Volunteers are the lifeline of a youth sports organization (including yours).
Here are 25 ways to get and keep them!
SHORT ON TIME? SNAG THE PDF!
Running short on time? I get it! Snag the PDF to this post and get signed up to never miss another! I can't wait to #HackTheSideline with you!
1. If you don’t ask, the answer is already“No!”
Studies show the #1 reason people say they don’t volunteer is because... "no one asked”. No need to post a Craigslist Ad, instead be sure of what you need help with, and be specific when approaching who you had in mind. Ex. “Samantha, we need a greeter to help out at the front gate for the game. Can you spare an hour to help?” If they do say “no”, don’t be intimidated or defeated, just ask someone else!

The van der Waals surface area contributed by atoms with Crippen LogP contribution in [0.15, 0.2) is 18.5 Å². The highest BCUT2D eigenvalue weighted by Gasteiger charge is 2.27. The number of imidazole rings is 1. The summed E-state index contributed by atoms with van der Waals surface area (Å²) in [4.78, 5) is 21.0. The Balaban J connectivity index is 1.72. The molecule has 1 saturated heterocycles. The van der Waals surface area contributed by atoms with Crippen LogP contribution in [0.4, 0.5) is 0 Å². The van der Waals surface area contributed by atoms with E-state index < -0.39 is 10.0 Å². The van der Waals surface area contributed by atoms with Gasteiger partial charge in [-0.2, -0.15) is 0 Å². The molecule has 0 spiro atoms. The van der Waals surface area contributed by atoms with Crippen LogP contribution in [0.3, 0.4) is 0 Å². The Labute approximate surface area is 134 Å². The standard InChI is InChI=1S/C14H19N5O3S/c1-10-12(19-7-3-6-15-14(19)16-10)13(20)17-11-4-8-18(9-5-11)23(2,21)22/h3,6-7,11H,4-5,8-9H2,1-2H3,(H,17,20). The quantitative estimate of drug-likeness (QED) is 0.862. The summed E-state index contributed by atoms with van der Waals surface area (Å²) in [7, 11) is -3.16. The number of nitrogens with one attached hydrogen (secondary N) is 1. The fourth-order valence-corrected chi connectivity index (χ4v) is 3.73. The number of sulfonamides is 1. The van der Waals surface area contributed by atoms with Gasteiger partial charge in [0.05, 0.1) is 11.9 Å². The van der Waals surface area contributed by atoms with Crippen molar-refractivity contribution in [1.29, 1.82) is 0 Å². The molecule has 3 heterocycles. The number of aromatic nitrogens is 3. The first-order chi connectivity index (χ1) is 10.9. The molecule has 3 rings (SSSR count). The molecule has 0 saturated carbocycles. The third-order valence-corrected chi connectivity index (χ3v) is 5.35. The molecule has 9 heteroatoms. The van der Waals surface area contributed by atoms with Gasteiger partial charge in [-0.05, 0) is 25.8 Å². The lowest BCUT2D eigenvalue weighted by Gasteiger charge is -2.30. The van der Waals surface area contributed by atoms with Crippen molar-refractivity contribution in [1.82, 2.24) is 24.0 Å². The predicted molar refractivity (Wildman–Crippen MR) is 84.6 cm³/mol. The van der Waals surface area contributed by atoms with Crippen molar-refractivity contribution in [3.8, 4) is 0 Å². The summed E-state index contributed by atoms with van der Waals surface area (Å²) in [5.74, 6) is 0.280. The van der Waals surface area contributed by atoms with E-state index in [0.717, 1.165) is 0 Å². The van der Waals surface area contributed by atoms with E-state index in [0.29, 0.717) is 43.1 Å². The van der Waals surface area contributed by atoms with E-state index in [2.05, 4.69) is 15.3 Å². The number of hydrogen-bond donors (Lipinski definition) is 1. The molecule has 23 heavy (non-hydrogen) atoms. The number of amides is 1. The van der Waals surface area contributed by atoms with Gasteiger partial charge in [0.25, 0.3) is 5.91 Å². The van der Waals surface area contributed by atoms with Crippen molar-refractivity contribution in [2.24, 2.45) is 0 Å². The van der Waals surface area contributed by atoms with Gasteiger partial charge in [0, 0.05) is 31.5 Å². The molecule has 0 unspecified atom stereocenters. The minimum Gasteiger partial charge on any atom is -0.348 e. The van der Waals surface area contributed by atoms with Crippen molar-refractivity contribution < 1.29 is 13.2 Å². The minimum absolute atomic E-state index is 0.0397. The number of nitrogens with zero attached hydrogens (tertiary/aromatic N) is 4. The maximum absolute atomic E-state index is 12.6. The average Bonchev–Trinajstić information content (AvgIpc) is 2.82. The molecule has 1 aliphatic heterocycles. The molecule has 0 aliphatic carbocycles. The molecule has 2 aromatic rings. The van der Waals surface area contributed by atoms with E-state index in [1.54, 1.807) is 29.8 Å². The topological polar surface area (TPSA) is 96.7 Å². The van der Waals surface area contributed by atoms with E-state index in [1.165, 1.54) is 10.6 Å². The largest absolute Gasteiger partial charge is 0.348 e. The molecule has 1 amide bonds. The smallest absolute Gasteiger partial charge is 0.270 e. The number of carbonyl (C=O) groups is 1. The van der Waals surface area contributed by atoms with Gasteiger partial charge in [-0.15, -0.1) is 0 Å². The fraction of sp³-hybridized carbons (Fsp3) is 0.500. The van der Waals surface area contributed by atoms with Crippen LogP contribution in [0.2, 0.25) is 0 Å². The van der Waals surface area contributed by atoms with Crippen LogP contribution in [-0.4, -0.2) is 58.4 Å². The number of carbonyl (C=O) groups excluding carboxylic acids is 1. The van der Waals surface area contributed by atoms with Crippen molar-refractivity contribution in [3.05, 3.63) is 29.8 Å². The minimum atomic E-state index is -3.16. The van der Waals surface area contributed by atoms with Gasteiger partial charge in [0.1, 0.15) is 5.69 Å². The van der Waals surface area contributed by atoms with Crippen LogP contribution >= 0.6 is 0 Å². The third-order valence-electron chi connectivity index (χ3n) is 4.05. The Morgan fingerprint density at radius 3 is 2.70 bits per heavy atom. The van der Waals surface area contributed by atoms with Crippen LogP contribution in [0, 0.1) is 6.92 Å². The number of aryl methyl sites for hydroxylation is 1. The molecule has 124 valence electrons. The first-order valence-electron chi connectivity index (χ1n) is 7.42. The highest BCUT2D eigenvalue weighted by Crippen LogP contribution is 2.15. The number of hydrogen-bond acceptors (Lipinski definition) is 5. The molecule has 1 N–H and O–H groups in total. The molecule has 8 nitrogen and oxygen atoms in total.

2. Assess their skills and interests BEFORE assigning them to a role
Sometimes people agree to helping before they know what it is that they need to do. So instead of saying that they would rather flip burgers on the grill at the concession station than to work on the chain gang; they adopt the “whatever it takes” mentality to helping because they don’t want to hurt your feelings.
While that’s an awesome person to have on your team, it’s not always efficient.
By assessing their skills and interests first, you can not only save yourself and them some frustration down the line, you can also be sure to have a successful partnership with a volunteer who feels respected and appreciated. You can do this by providing them with a list of tasks and simply asking which they would rather prefer.